Nevertheless, the most disturbing element in Hikari’s past is the very way Hikari’s mother treats her; she refuses to take her, as desiring subject, seriously (Narra-note 4). Hikari is forced, against her own desire, a desire she is not even allowed to vocalize, to pursue the path her mother has set out for her, i.e. to pass the entrance exams and enter the same high school as her sister. The radical refusal of Hikari’s subjectivity is the biggest sin of her mother.
What stands out in the composition of True Mothers is its gentle dynamism, the way Kawase gives her composition a pleasing and enticing flow by utilizing camera-movement, i.e. spatial movement, tracking movement. Of course, Kawase also uses static and semi-static moments in her composition, in most cases, to emphasize the facial expressions and body-language of the character in focus. If True Mothers succeeds in being a narrative driven by natural and genuine interactions, it is only because the reliance on static moments, by focusing on the exquisite performances of Hiromi Nagasaku, Reo Sato, Aju Makita, and Arata Iura, allows said performances to captivate and touch the spectator. The drama of True Mothers, while supported by the evocative musical accompaniment, is first and foremost driven by the performances as such.
Other elements that stand out in Kawase’s composition are her reliance on shots of nature and her beautiful use of lighting. True Mothers is, as a matter of fact, full of beautiful and often mesmerizing shots of nature (e.g. landscapes, birds flying in the air, wind rustling the leaves of a tree, … etc.). These shots do not only offer beautiful and peaceful intermezzo’s but also echo, in a rather subtle way, the real dimension of motherhood – the fact that motherhood is, in most cases, grounded in the real act of giving birth.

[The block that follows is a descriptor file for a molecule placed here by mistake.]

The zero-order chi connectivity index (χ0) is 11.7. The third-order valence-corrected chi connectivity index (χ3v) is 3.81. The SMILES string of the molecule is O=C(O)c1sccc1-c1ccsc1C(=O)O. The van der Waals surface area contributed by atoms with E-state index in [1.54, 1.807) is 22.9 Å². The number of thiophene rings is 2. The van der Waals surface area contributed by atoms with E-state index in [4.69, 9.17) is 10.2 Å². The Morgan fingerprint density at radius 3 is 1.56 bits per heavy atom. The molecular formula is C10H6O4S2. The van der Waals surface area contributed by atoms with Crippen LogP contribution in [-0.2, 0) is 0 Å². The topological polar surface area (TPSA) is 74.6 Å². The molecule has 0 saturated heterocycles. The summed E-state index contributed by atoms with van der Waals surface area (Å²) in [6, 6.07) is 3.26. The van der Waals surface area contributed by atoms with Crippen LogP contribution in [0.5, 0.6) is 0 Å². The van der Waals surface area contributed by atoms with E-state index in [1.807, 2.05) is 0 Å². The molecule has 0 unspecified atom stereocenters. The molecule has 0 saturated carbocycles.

Yet – and this is important – Kawase contrasts these shots of nature with shots that evoke societal functioning (e.g. the shots framing the construction site, the city-skyline, … etc.). While these shots are less mesmerizing than the rustic shots of nature, they do not fail to echo the symbolic dimension of motherhood – the fact that motherhood only truly begins once one has assumed the signifier mother and subjectified its attached meaning.
Naomi Kawase’s True Mothers offers a beautiful and emotionally rich meditation on the complex notion of motherhood, underlining, in a touching way, that the first essential step in becoming mother is the subjective assumption of the signifier mother and subjectification of the signifier’s signification. What turns Kawase’s latest in such a touching experience is not her beautiful cinematographical composition as such (i.e. the exquisite marriage between the thoughtful visuals and the evocative musical accompaniment), but the pitch-perfect performances by the cast that ensure that all emotions on display feel genuine.
Narra-note 1: It is, to be more precise, due to a problem with Kiyokazu’s sperm that the couple is unable to conceive a child. That this inability affects Kiyokazu greatly should not surprise us, as it confronts Kiyokazu with a certain phallic inadequacy. Kiyokazu, if he perceives himself through the eye of his Other – i.e. how he thinks other people will see him, can only see his phallic failure.
Narra-note 2: The end of the narrative subtly implies that, while he symbolically nominated Satoko as his mother, he might, by Satoko’s timely intervention, become able to nominate his birthmother Hikari as a secondary true mother as well.
Narra-note 3: The women who give their child up for adoption are, generally, women who have no-one to rely on and no-one to support them. Moreover, they are forced to carry the subjective burden of having given up the child they birthed.
Hikari, too, lacks such kind of support and is forced to carry the indirect social (e.g. she has to stop school, her relation with her parents turns sour) and direct subjective consequences all alone (e.g. she lacks any kind of Other to share her suffering with). Takumi, for that matter, can just keep on living his life, without any kind of consequence whatsoever.
Narra-note 4: Let us note that Hikari’s mother speech, a speech turning around the worry Hikari caused for the family, does not only succeed in silencing Hikari as subject but also implies that she is disgrace for the family.
Culture-note 1: It is important to note that some criteria for adoption corroborate the traditional ideas of motherhood residing in the Japanese Other. While the demand that one parent must quit his job to stay home for the child is, at first glance, to ensure that the child is well cared for, this demand also presents – mistakenly we would say – that this style of motherhood is the golden standard.